Thomas
Thank you so much Thomas for you great insights. Thank you also for sharing the link to the presentation. This was actually a presentation to my chapter, PMI Ghana Chapter.

I like the phrase "Do not think A or B but try to widen your view and think A and B". Best way to solve such a dilemma. That was exactly how we decided to go about the situation.
Hi Albert, this is quite a hard nut to crack... I think deploying an automation process shouldn't translate to not filling resources with local content... I think getting a balance is better
...
1 reply by Albert Agbemenu
Mar 25, 2021 8:11 AM
Albert Agbemenu
...
I agree with you
Mar 17, 2021 8:38 AM
Replying to Albert Agbemenu
...
Hello Sergio,

I can associate myself with your situation and examples. I found myself leading a team to make a presentation at a mining conference on the subject "The Future of Work in the Mining Sector" to HR professionals within the sub region. The mining companies were considering investing in fully automated mining processes. A 100% automated mine meant that all the heavy duty equipment (which were operated by trained local employees) will be automated to become unmanned and operated hundreds of miles away from these mines. The challenge they had was how to manage the local content laws that required the mining companies to employ large numbers of employees from the local communities they operate in.

The only option we were able to come up with was to design an alternative livelihoods systems for the local communities so that their survival did not depend on working on these mines anymore.
Hello Albert.
I worked in the same domain that you stated. The difference are more about the context than other type of things in my personal experience. Laws and other things in one country are totally different than another including it the way of thinking of the company depending on the country and mainly the culture where the company belongs to. I did the same work than you related performing conferences sometimes to sell an idea sometimes to fight with the competence to demonstrate we deliver better conditions for human being and environment. The point is, and perhaps here is where the ethical dilemma arrived in my case, this: I never, never talked or tried to defend a position that was a lie.
Mar 17, 2021 8:23 AM
Replying to Albert Agbemenu
...
Yes Kiron, that is the situation. Opposite extremes. The challenge here is that, after automation, the system now makes it possible for equipment to be operated miles away from the location of actual work operations and therefore takes the workload away far from the local community.
Unfortunately, in such cases, there will be limited opportunity for the affected workers to continue to do the same work they did before, but that is where local governments or community groups could intervene to look at retraining options for such workers or even exert pressure on the companies themselves to fund that as a requirement of getting the necessary permits to do the work.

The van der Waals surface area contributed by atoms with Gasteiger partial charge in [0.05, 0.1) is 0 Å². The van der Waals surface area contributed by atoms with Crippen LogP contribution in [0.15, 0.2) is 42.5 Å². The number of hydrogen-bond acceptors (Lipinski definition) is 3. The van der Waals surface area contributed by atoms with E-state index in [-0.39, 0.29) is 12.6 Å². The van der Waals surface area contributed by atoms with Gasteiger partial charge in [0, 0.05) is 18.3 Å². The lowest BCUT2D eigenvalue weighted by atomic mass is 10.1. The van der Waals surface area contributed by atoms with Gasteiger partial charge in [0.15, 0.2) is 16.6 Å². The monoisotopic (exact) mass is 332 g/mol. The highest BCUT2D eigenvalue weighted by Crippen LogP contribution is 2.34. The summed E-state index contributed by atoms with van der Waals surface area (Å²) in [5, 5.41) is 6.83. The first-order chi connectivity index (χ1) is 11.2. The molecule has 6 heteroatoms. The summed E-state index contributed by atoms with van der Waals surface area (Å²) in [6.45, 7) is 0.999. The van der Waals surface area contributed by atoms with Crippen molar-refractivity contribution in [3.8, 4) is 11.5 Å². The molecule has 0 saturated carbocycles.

Kiron
I do not believe that automation equals no more human resources.

Usually automation means changing the way things are done and may require different competencies for the human resources.

The key is to evaluate the impact of the automation on the current jobs and plan a training initiative to re-coach the employees who were there to fill in the gaps when automation didn't exist.

This is a continuous debate, most of the time in conjuncture of AI development in the past year. The thing is that everything in today's world moves at a hallucinating speed and we need to adapt. But it does not mean there will not be jobs, it just means that jobs will change and in order to survive, companies will have to train their employees into these new jobs, otherwise they loose. Having the latest technologies without having experts that can maintain, evolve or adapt them will not bring anything to an enterprise.
...
1 reply by Albert Agbemenu
Mar 22, 2021 3:48 PM
Albert Agbemenu
...
Adela,

You have very valid points there. However, the impact of this situation will vary for various geographical locations. For example, the impact in a developed country will be completely different from that of a developing or under developed country.
Page: 1 2 next>  

Please login or join to reply

Content ID:
ADVERTISEMENTS

I was going to have cosmetic surgery until I noticed that the doctor's office was full of portraits by Picasso.

- Rita Rudner